UMMA Community Clinic Enters National Dialogue on Healthcare Reform

Washington, DC: As the nationwide debate about comprehensive healthcare reform continues, the University Muslim Medical Association (UMMA) Community Clinic appeared before an ad-hoc Congressional hearing chaired by House Judiciary Chairman Congressman John Conyers, Jr. (D-MI).
This is the first time that a Muslim-American healthcare institution has been asked to weigh in on one of the crucial issues of our time: the need to ensure universal access to affordable healthcare.
The UMMA Clinic was among a handful of community leaders and grassroots activists invited to participate in a special Congressional hearing that discussed the current crisis and future of the nation's healthcare system. Congress is seeking UMMA's unique insight as a medical provider to thousands of uninsured residents in Los Angeles, the nation's second largest city.
While on Capitol Hill, UMMA's President and CEO, Yasser Aman met with legislators and policy advocates in hopes of coordinating efforts aimed at improving health care for all. These meetings underscore the urgency for developing sensible wide-reaching reform that establishes access to affordable high-quality healthcare as a right for all people.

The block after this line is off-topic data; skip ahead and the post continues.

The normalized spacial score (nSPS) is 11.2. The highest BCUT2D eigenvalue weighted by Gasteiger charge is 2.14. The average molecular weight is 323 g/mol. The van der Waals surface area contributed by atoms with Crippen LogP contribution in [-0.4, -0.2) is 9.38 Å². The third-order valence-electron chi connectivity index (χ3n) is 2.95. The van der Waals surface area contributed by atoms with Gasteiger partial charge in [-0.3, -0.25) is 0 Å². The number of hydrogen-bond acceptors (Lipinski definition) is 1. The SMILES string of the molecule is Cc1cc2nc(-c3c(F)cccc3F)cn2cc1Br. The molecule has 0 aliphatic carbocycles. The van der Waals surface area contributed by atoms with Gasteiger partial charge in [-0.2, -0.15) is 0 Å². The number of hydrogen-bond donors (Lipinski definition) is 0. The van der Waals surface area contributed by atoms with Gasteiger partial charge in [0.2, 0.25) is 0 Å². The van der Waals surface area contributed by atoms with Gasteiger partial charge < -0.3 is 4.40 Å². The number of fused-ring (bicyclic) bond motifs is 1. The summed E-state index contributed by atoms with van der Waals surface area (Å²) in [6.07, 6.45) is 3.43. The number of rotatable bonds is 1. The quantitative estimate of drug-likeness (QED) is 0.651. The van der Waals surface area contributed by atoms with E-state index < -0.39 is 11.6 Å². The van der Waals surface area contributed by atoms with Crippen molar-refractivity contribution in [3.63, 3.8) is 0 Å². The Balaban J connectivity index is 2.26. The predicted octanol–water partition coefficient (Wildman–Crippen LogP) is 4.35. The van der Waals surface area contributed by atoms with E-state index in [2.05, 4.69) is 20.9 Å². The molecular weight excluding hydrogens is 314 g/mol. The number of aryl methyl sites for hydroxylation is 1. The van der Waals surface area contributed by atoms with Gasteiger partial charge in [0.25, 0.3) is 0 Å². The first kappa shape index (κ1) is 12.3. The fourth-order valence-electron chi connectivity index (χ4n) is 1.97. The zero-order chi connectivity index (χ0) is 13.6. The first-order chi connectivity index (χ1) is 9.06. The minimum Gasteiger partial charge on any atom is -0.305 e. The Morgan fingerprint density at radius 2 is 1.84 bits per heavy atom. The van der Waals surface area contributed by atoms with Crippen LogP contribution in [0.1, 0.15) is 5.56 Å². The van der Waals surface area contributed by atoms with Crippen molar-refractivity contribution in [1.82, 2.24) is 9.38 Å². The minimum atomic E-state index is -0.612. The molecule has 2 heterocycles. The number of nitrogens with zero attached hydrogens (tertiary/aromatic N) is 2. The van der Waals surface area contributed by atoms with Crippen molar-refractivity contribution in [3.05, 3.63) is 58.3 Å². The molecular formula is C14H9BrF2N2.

In July 2006, Congresswoman Maxine Waters (D-CA) recognized the clinic's historic contribution on the floor of the House of Representatives, and saluted its exceptional, decade-long attention to the health of South Los Angeles residents.
Just blocks from the flashpoint of the 1992 civil disturbances, UMMA was founded in 1996 to revitalize a beleaguered region in the aftermath of the civil turmoil that rocked the city. These efforts, however, sprang from an unanticipated source: Muslim-American students. Acting on the teachings of their faith, these students transformed an abandoned, dilapidated building into a vibrant clinic that would serve thousands in the local community.
Eleven years later, UMMA's impact is felt on the national and local levels. Nationally, UMMA was the first free medical clinic founded by Muslim-Americans in the United States. To Muslims, UMMA Clinic exemplifies core Islamic tenets of mercy, compassion and social justice. Although a local, faith-based enterprise, UMMA is not a religious organization and welcomes everyone who walks through its doors. In fact, of its 15,000 regular patients, 95% are not Muslim.

 

 

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